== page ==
Metabase – Open Source business intelligence and analytics

Metabase is an Open Source business intelligence and analytics tool.  It supports a variety of databases and services as sources for data, and provides a number of data querying and processing tools.  Have a look at the GitHub repository as well.

And if you want a few alternatives or complimenting tools, I found this list quite useful.

Registry of Open Data on AWS

AWS News Blog covers the Registry of Open Data on AWS:

Almost a decade ago, my colleague Deepak Singh introduced the AWS Public Datasets in his post Paging Researchers, Analysts, and Developers. I’m happy to report that Deepak is still an important part of the AWS team and that the Public Datasets program is still going strong!

Today we are announcing a new take on open and public data, the Registry of Open Data on AWS, or RODA. This registry includes existing Public Datasets and allows anyone to add their own datasets so that they can be accessed and analyzed on AWS.

Currently, there are 53 data sets in the registry.  Each provides a tonne of data.  Subjects vary from satellite imagery and weather monitoring to political and financial information.

Hopefully, this will grow and expand with time.

A Comparative Analysis of Top 6 BI and Data Visualization Tools in 2018

A Comparative Analysis of Top 6 BI and Data Visualization Tools in 2018 looks at 6 most popular business intelligence and data visualization tools and compares pros, cons, features, pricing and more.  The systems included in this review are:

 

Grakn and Graql – a database for AI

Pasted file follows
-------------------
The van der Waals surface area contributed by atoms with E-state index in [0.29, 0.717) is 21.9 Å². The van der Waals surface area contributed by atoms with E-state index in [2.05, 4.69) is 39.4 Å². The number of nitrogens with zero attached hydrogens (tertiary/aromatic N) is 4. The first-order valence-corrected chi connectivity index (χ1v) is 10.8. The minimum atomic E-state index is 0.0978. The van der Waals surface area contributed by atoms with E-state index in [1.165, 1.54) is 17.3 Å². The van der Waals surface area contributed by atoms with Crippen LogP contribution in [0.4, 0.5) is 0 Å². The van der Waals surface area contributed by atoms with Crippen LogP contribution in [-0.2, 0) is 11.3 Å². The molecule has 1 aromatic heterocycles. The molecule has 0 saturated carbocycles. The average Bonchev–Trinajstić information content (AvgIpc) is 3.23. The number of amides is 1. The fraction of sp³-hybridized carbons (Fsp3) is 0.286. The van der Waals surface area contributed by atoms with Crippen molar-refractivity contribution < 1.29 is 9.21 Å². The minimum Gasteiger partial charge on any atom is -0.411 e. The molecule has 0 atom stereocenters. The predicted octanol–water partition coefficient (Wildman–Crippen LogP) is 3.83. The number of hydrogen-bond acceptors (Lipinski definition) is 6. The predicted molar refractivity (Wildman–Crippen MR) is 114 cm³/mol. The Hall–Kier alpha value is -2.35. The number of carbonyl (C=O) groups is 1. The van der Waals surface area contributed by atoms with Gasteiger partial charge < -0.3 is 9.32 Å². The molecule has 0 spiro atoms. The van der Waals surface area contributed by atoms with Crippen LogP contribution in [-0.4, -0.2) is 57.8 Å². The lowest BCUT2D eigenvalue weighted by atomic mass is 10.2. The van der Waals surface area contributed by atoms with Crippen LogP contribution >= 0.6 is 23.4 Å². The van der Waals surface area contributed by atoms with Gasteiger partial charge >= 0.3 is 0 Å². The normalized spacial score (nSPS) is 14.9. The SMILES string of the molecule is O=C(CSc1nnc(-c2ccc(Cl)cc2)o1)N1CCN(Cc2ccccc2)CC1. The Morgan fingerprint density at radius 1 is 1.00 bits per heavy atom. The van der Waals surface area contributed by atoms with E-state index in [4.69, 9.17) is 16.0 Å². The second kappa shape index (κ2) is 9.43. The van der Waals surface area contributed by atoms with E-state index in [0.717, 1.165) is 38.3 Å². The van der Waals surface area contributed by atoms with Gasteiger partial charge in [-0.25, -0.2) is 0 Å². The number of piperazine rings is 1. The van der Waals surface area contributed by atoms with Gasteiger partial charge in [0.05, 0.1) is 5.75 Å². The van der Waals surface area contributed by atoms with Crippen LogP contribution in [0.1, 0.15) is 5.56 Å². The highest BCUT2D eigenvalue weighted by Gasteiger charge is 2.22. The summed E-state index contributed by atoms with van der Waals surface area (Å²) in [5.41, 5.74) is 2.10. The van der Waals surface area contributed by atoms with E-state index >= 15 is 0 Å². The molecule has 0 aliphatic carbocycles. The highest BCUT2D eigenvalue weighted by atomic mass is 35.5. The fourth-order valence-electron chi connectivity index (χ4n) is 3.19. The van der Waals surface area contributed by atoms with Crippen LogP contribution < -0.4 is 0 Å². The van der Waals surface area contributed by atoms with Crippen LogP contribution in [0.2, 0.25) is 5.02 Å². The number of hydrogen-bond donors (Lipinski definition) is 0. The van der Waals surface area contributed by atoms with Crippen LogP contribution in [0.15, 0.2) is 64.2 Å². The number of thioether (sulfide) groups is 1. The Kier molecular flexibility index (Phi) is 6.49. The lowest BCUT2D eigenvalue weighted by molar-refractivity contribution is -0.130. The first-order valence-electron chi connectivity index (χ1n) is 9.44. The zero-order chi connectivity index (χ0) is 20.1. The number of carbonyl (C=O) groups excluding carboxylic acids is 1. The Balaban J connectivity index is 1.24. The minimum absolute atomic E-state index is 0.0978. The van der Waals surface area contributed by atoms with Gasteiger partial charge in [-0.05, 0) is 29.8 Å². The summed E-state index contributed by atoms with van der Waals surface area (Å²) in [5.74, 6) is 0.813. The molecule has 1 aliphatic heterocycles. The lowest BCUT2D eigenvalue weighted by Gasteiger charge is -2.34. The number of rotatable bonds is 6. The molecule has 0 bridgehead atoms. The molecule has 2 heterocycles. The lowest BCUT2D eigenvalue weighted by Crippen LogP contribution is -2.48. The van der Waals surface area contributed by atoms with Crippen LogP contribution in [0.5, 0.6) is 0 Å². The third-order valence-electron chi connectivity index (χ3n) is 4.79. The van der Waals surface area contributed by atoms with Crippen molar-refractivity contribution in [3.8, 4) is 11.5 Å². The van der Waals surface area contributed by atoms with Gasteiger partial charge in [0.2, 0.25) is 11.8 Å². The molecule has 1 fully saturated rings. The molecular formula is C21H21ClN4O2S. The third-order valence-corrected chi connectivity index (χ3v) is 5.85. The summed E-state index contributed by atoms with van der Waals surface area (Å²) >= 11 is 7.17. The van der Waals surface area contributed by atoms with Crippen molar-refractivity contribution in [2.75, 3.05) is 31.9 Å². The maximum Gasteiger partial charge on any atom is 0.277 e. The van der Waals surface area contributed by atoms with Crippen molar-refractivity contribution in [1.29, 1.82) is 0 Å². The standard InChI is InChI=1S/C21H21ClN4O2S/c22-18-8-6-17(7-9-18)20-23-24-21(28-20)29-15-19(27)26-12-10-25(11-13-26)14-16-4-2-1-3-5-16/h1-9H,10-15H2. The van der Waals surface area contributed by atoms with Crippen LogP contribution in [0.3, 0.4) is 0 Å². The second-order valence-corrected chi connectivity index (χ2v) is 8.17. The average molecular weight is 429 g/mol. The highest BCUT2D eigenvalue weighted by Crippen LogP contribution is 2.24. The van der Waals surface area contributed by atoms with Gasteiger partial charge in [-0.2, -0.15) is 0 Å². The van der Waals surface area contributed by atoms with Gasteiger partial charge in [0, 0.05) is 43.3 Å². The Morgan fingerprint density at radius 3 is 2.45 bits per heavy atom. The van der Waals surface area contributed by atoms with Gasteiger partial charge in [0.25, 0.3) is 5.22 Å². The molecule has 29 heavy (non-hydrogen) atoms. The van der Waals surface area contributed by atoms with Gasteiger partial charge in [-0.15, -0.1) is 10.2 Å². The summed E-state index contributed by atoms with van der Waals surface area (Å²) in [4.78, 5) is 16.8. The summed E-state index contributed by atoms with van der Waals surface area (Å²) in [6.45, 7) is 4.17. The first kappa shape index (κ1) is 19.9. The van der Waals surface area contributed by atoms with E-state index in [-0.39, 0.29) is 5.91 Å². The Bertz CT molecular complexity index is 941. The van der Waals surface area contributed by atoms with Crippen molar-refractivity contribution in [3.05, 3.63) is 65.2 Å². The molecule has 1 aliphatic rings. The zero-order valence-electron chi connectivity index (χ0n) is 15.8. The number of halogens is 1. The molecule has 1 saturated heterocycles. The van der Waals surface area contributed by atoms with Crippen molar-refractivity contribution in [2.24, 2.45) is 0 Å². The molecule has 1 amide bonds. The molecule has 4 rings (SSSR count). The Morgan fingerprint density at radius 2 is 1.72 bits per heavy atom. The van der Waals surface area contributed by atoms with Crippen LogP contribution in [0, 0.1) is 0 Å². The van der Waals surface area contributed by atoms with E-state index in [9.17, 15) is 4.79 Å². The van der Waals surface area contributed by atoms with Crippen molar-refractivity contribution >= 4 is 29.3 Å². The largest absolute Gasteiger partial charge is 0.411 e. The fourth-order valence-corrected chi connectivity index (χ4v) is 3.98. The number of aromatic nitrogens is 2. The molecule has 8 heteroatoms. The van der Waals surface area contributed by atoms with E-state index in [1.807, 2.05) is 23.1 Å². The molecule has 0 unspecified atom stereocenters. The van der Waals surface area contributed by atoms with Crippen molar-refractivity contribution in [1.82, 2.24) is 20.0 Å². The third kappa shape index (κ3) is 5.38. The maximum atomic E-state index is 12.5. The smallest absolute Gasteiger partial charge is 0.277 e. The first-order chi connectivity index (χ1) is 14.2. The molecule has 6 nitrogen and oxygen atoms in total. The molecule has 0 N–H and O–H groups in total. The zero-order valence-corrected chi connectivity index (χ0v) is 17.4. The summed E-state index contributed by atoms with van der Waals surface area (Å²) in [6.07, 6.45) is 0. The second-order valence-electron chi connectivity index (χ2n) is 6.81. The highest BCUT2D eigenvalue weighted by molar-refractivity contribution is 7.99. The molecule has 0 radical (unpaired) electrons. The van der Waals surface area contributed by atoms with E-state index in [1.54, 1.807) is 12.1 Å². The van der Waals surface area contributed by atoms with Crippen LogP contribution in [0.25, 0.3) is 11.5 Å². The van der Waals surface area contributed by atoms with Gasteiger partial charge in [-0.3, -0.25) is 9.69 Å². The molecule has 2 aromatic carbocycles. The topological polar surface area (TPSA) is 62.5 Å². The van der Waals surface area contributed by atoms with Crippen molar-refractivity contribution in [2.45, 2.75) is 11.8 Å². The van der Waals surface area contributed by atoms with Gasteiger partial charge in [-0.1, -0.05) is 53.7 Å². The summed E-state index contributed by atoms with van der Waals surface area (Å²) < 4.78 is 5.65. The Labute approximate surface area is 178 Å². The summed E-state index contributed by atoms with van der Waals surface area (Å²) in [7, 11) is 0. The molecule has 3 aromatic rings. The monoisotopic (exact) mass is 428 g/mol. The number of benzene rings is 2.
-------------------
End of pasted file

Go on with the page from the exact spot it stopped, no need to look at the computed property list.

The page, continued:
From the grakn.ai website:

Grakn is a distributed hyper-relational database for knowledge-oriented systems. Grakn enables machines to manage complex data that serves as a knowledge base for cognitive/AI systems.

Graql is Grakn’s reasoning (through OLTP) and analytics (through OLAP) query language. Graql is a much higher level abstraction over traditional query language – SQL, NoSQL, or Graphs.

Amazon Snowmobile – a truck with up to 100 Petabytes of storage

Back in my college days, I had a professor who frequently used Andrew Tanenbaum‘s quote in the networking class:

Never underestimate the bandwidth of a station wagon full of tapes hurtling down the highway.

I guess he wasn’t the only one, as during this year’s Amazon re:Invent 2016 conference, the company announced, among other things, a AWS Snowmobile:

Moving large amounts of on-premises data to the cloud as part of a migration effort is still more challenging than it should be! Even with high-end connections, moving petabytes or exabytes of film vaults, financial records, satellite imagery, or scientific data across the Internet can take years or decades. On the business side, adding new networking or better connectivity to data centers that are scheduled to be decommissioned after a migration is expensive and hard to justify.

[…]

In order to meet the needs of these customers, we are launching Snowmobile today. This secure data truck stores up to 100 PB of data and can help you to move exabytes to AWS in a matter of weeks (you can get more than one if necessary). Designed to meet the needs of our customers in the financial services, media & entertainment, scientific, and other industries, Snowmobile attaches to your network and appears as a local, NFS-mounted volume. You can use your existing backup and archiving tools to fill it up with data destined for Amazon Simple Storage Service (S3) or Amazon Glacier.